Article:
Zwarte Piet is usually a blacked-up white man or woman with big, rouged lips, a tight curly wig and dressed in bright pantaloons, a big ruff and gold earrings.
Yesterday, Dutch police arrested about 100 protesters demonstrating against Zwarte Piet (Black Pete), the jolly sidekick of Dutch Saint Nicholas accused of being a racist stereotype.
Zwarte Piet first appeared in 1845 in the children’s story “Saint Nicholas and his Servant”. The Netherlands had not yet banned slavery – that would come in 1863. In the story, Sinterklaas comes from Spain by steamship bringing with him a black helper of African origin. Possibly, Zwarte Piet started life as a Moorish servant from Spain, a Turkish orphan rescued by St Nick, or a freed Ethiopian slave.
Zwarte Piet – Tamed Satan
Zwarte Piet may go back even further. Many myths rooted from the Middle Ages have Saint Nicholas operating with a servant who, under different names and disguises, personifies a tamed Satan. Zwarte Piet and his equivalents in Germanic Europe may have originally represented such an enslaved devil, forced to assist his captor. This chained and fire-scorched devil may have re-emerged as a black human in the early 19th-century Netherlands, as a servant of Saint Nicholas.
In Austria, Saint Nicholas is paired with the demonic, horned Krampus; in Germany he’s served by a sooty, mean farmhand named Ruprecht; in France and Luxembourg, his attendant is an evil butcher named, respectively, Père Fouettard and Housécker; in Switzerland his helper is a brown-faced, brown-robed child-beating kidnapper named Schmutzli, and in the Czech and Slovak traditions, Saint Nicholas still rides with the straight-up hairy devil.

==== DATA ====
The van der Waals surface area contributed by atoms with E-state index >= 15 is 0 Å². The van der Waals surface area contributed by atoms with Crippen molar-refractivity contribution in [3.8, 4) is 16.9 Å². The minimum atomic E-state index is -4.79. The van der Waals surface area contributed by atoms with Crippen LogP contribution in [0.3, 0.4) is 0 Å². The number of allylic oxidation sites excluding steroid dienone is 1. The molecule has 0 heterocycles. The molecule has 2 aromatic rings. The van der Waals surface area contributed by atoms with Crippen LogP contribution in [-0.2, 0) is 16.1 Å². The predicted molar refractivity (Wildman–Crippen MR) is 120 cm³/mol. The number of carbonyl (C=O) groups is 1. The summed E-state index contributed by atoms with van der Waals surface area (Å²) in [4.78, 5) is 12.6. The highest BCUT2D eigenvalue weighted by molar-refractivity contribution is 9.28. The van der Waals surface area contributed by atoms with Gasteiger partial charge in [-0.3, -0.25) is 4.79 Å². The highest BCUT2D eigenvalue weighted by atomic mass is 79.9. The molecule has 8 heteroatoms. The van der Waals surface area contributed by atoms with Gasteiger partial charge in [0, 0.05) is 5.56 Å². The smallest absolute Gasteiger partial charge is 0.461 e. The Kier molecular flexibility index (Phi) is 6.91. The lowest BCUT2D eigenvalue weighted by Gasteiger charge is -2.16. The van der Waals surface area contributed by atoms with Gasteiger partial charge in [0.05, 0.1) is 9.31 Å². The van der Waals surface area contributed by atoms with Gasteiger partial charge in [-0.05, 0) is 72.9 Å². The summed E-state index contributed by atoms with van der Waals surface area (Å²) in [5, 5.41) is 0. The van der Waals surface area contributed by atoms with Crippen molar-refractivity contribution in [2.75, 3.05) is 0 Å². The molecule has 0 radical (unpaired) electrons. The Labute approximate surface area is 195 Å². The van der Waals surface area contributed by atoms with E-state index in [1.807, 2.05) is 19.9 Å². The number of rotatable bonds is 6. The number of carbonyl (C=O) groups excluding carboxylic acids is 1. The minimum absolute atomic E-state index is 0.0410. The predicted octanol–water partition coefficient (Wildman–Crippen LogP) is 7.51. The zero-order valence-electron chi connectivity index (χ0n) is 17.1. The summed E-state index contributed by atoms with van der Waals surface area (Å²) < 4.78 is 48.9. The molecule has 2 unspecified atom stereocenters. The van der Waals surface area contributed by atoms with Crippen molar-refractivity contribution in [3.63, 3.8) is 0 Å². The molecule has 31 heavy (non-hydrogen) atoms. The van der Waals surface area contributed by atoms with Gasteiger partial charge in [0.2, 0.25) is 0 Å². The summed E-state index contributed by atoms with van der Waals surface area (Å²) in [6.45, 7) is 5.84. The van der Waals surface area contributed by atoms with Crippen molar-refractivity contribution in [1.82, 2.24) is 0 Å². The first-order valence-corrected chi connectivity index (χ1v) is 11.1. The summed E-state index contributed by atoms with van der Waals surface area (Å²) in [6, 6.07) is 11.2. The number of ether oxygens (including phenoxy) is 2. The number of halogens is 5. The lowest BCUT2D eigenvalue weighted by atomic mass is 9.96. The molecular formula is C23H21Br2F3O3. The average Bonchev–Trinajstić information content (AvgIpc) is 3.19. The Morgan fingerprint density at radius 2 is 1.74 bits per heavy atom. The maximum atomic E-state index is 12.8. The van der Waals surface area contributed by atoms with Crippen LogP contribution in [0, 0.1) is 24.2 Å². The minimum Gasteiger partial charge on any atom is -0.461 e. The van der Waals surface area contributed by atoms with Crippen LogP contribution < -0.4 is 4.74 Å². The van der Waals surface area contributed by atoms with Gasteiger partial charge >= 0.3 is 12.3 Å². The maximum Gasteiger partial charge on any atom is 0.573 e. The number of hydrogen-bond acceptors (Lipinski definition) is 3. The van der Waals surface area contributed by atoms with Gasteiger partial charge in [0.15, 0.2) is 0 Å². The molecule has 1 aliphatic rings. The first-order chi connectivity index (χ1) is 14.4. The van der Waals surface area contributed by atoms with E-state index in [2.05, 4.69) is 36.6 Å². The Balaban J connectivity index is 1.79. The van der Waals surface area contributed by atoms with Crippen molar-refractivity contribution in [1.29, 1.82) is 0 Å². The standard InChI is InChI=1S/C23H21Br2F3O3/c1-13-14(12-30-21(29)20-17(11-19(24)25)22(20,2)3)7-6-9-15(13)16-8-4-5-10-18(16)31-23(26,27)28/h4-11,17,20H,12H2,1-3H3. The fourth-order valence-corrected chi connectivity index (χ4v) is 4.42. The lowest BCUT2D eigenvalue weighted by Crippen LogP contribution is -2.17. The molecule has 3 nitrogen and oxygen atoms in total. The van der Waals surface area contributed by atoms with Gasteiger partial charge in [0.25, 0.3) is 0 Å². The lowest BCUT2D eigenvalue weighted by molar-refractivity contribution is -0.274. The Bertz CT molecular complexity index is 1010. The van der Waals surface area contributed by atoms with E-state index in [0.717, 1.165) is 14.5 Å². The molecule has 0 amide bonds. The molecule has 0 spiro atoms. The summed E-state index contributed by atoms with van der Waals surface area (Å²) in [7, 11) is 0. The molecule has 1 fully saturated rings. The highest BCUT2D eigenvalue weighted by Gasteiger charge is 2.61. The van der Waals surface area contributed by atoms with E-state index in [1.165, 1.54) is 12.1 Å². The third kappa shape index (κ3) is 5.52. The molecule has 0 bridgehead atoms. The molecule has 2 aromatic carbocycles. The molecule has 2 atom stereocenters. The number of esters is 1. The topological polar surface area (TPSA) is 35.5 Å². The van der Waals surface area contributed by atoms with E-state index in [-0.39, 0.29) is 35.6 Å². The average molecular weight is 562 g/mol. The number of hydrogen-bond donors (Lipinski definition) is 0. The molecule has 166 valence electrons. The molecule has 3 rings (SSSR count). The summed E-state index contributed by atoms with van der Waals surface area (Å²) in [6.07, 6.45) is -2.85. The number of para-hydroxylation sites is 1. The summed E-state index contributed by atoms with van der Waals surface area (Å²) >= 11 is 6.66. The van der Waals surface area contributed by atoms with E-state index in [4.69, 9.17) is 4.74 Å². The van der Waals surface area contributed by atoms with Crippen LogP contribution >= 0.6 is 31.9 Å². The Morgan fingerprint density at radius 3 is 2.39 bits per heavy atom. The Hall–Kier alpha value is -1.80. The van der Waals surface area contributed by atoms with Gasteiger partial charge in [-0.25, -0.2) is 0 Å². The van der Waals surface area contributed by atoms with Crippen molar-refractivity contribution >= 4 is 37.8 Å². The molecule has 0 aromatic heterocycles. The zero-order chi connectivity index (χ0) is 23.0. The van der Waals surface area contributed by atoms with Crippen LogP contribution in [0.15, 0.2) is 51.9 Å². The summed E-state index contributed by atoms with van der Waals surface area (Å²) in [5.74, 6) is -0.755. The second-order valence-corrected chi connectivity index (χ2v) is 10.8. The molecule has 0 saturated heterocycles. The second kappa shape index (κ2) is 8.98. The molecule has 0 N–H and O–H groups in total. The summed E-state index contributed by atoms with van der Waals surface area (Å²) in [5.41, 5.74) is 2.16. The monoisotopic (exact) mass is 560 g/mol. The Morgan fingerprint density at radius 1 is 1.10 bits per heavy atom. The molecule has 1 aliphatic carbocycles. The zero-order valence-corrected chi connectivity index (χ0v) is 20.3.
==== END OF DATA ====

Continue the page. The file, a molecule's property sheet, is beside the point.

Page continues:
Many Dutch people say Pete is black from the soot he picked up climbing down chimneys to deliver presents – but that doesn’t explain the frizzy hair and big red lips.
Debates over whether Zwarte Piet is racist are a Christmas tradition in the Netherlands. After a particularly heated debate in 2014 other Petes were introduced for the first time: “Cheese Pete” with a yellow face, “Stroopwafel Pete” with a striped, light brown faces resembling the traditional Dutch syrup biscuit of the same, white-faced “Clown Pete” and, recently, a sooty-faced “Chimney Pete”.
For the fist time, the Dutch children’s ombudswoman has ruled that Zwarte Piet violates UN conventions and children’s rights and could incite bullying and discrimination.
Siobhan O’Shea is a freelance writer. She writes about pretty much everything but especially likes to bring readers’ attention to new tech, marketing, human behavior, and other oddities.